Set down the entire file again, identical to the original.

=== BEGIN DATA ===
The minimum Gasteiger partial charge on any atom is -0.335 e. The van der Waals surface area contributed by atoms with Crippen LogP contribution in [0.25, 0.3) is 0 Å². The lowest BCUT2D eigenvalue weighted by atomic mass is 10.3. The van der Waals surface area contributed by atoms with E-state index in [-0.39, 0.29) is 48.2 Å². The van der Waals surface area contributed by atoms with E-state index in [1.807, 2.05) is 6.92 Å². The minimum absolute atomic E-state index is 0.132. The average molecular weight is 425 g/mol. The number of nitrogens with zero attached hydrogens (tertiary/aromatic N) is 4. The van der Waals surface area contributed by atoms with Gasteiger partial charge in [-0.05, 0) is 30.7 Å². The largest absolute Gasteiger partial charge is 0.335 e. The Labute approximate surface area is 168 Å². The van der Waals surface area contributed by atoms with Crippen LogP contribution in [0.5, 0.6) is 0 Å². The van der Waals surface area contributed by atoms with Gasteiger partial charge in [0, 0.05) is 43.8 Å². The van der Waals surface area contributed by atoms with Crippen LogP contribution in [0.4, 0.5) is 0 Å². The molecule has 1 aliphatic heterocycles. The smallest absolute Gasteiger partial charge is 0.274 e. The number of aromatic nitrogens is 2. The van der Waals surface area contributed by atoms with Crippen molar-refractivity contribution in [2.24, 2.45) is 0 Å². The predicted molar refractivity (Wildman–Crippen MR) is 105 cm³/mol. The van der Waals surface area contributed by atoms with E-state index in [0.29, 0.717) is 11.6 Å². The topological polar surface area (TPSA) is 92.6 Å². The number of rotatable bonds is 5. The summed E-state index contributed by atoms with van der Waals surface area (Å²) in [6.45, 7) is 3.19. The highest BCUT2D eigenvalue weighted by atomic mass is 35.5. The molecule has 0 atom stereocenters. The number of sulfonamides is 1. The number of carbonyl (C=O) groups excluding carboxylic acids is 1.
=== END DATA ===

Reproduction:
The minimum Gasteiger partial charge on any atom is -0.335 e. The van der Waals surface area contributed by atoms with Crippen LogP contribution in [0.25, 0.3) is 0 Å². The lowest BCUT2D eigenvalue weighted by atomic mass is 10.3. The van der Waals surface area contributed by atoms with E-state index in [-0.39, 0.29) is 48.2 Å². The van der Waals surface area contributed by atoms with E-state index in [1.807, 2.05) is 6.92 Å². The minimum absolute atomic E-state index is 0.132. The average molecular weight is 425 g/mol. The number of nitrogens with zero attached hydrogens (tertiary/aromatic N) is 4. The van der Waals surface area contributed by atoms with Gasteiger partial charge in [-0.05, 0) is 30.7 Å². The largest absolute Gasteiger partial charge is 0.335 e. The Labute approximate surface area is 168 Å². The van der Waals surface area contributed by atoms with Crippen LogP contribution in [0.5, 0.6) is 0 Å². The van der Waals surface area contributed by atoms with Gasteiger partial charge in [0, 0.05) is 43.8 Å². The van der Waals surface area contributed by atoms with Crippen LogP contribution in [0.4, 0.5) is 0 Å². The molecule has 1 aliphatic heterocycles. The smallest absolute Gasteiger partial charge is 0.274 e. The number of aromatic nitrogens is 2. The van der Waals surface area contributed by atoms with Crippen molar-refractivity contribution in [2.24, 2.45) is 0 Å². The predicted molar refractivity (Wildman–Crippen MR) is 105 cm³/mol. The van der Waals surface area contributed by atoms with E-state index in [0.29, 0.717) is 11.6 Å². The topological polar surface area (TPSA) is 92.6 Å². The number of rotatable bonds is 5. The summed E-state index contributed by atoms with van der Waals surface area (Å²) in [6.45, 7) is 3.19. The highest BCUT2D eigenvalue weighted by atomic mass is 35.5. The molecule has 0 atom stereocenters. The number of sulfonamides is 1. The number of carbonyl (C=O) groups excluding carboxylic acids is 1.